Aged care nurse: Why I had to walk away
ENTERING an aged care facility will be a likely scenario for many Australians, but research has found the level of care and capability is seriously lacking.
The Queensland Nurses and Midwives Union has identified concerning statistics in the aged care sector and are planting their heels in in the fight for proper care.
Carolyn Waters is a registered nurse, QNMU activist and former aged care worker in Bundaberg who said she had to leave her job, where she was caring for almost 100 residents, because she just couldn't take it any longer.
"At the time I was an enrolled nurse and I was in charge of the whole place - that shouldn't happen," Ms Waters said.
"I got to a point where I thought, I've got to get out of this or I could lose my registration.
"In the end, it was unsafe."
Registered Nurses, who complete a university degree, and Enrolled Nurses, who complete a certificate qualification, are regulated through the nursing and midwifery board of Australia which grants them a licence.
Licenced RNs and ENs are then supported by assistants in nursing and personal carers who might hold a certificate qualification but still remain unlicensed.
The issue being highlighted by QNMU is the imbalance of staff ratios.
QNMU secretary Beth Mohle said an independent study identified what skill ratios were actually necessary in aged care.
"What's required in aged care is a 30 per cent registered nurse skill mix, 20 per cent need to be enrolled nurses, and then the remaining 50 per cent could be a mix of assistants in nursing or personal carers," she said.
"AINs and PCs are valued members of the nursing family, but they just haven't got the qualifications or expertise the RNs and ENs have."
An audit of close to 100 facilities in the 30 federal electorates across the state found an average of 2.6 hours of care was being provided per resident per day, where 4.3 hours was actually required for each person.
"The audit found administered hours of care ranged between about 2.1 to about 3.3 hours, but nobody was getting up to the 4.3 that was required," Ms Mohle said.
Ms Waters recalls a lived experience of where this imbalance almost cost the life of a resident in her care.
"I got a phone call from a PC saying she had a female elderly resident who was vomiting and didn't look too well," Ms Waters said.
"I asked if she had taken the patient's pulse, which she hadn't, so I asked her to take the pulse and tell me what was going on. She said, 'I don't know how to take a pulse'.
"So I upped and ran down to this lady and her pulse was 40, and she looked like death warmed up.
"She was on digoxin, which is a drug that you have to check the pulse before you give it, and if it's less than 60 you don't give it.
"She'd been having it given to her because nobody was checking her pulse, and she had digoxin toxicity, which you can die of."
In this instance, Mrs Waters said, if staff ratios had have been adequate, the patient's life would never have been put at risk because a qualified nurse would have know what to look for.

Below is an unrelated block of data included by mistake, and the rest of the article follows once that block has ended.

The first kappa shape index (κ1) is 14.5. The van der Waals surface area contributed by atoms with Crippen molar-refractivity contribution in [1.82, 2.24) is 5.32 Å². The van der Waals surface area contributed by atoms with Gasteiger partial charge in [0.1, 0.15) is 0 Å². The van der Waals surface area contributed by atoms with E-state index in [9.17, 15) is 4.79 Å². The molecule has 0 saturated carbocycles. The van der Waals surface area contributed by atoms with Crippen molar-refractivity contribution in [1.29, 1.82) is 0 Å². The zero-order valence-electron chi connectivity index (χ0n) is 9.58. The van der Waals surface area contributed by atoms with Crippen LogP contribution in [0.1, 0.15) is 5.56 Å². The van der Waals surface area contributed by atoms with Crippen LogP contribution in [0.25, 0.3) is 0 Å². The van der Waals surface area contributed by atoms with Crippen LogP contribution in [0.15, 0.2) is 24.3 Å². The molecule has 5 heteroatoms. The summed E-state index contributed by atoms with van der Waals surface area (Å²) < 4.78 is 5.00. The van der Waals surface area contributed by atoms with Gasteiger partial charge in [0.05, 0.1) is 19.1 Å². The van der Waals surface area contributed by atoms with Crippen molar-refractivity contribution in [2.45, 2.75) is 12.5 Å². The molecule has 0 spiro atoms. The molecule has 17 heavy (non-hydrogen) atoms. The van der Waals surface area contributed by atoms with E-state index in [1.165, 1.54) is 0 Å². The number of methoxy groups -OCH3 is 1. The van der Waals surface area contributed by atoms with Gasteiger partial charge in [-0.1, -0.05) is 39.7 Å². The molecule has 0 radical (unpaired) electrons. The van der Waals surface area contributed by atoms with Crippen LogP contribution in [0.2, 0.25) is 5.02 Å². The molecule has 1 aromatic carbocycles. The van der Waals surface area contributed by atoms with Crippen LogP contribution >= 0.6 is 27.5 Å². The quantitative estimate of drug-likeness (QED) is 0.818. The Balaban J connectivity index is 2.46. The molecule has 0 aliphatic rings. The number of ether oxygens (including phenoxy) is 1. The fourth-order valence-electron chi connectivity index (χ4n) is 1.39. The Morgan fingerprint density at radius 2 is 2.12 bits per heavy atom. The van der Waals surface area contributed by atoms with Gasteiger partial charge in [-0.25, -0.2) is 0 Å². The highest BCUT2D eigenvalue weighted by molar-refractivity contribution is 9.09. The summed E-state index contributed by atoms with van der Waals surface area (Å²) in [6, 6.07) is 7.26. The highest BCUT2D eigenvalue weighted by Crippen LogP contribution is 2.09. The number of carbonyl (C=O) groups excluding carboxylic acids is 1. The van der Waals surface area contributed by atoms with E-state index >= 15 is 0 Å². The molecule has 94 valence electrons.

"We need a proper skill mix, proper staffing numbers - there needs to be ratios in aged care, and it needs to be legislated to make sure our elderly are looked after with proper staffing levels," she said.
Ms Mohle said while AINs and PCs were highly valued within the nursing family, they shouldn't be put in those situations.
"Far too many providers are trying to shift the blame, and it's just not possible to do the work that's being asked of aged care workers," she said.
"We haven't got enough nursing in aged care and that's the problem right now, and it's just a national disgrace that there's not a minimum requirement to have just one registered nurse on duty 24 hours a day."
"There are no minimum staffing requirements or skill mix requirements at all."
When compared to caring for children, Ms Mohle just can't see the difference.
"In childcare you have to have a certain number of staff and skill mix - what's the difference between a baby and an elderly, vulnerable Australian?" she asked.
"It's elder abuse."
Another issue the union is campaigning for is rates of pay.
"A registered nurse that works in aged care gets paid $300 per week less than their counterpart in private or public hospitals," Ms Mohle said.
"They're hugely underpaid, in poor working conditions with insecure work in terms of the ability to cut hours in contracts of engagement.
"We've got people who are working in aged care but they don't want to put their work at risk by putting a target on their back and have their hours severely cut back."
Ms Waters, whose own mother is in an aged care facility, wants to know where the money is going.
"The Federal Government is the one we need to ask, why haven't they done something?" she said.
"They give money to the aged care sector, but where's that money going, and why isn't it going to direct care for our elderly? My mum and dad?"
An aged care nurse who asked to remain anonymous said the demand on RNs was unacceptable.
"A lot of registered nurses are in charge of facilities of up to 200 residents and they've only got AINs, especially overnight, to help care for these residents," she said.
"It's very hard, if someone falls in one end of the building, and there's something happening at the other end, where do you go first? You can't be everywhere.
"And yes, a lot of places do leave the ENs looking after the facility at night."
Next week, the QNMU will release the data collected from each federal electorate during their audit and will be seeking commitments from all current sitting members and senators to ask where they stand with the campaign in the lead-up to the federal election.
On Tuesday, Labor candidates Zac Beers for Flynn and Richard Pascoe for Hinkler met with the union to sign their pledge to legislate ratios for aged care workers.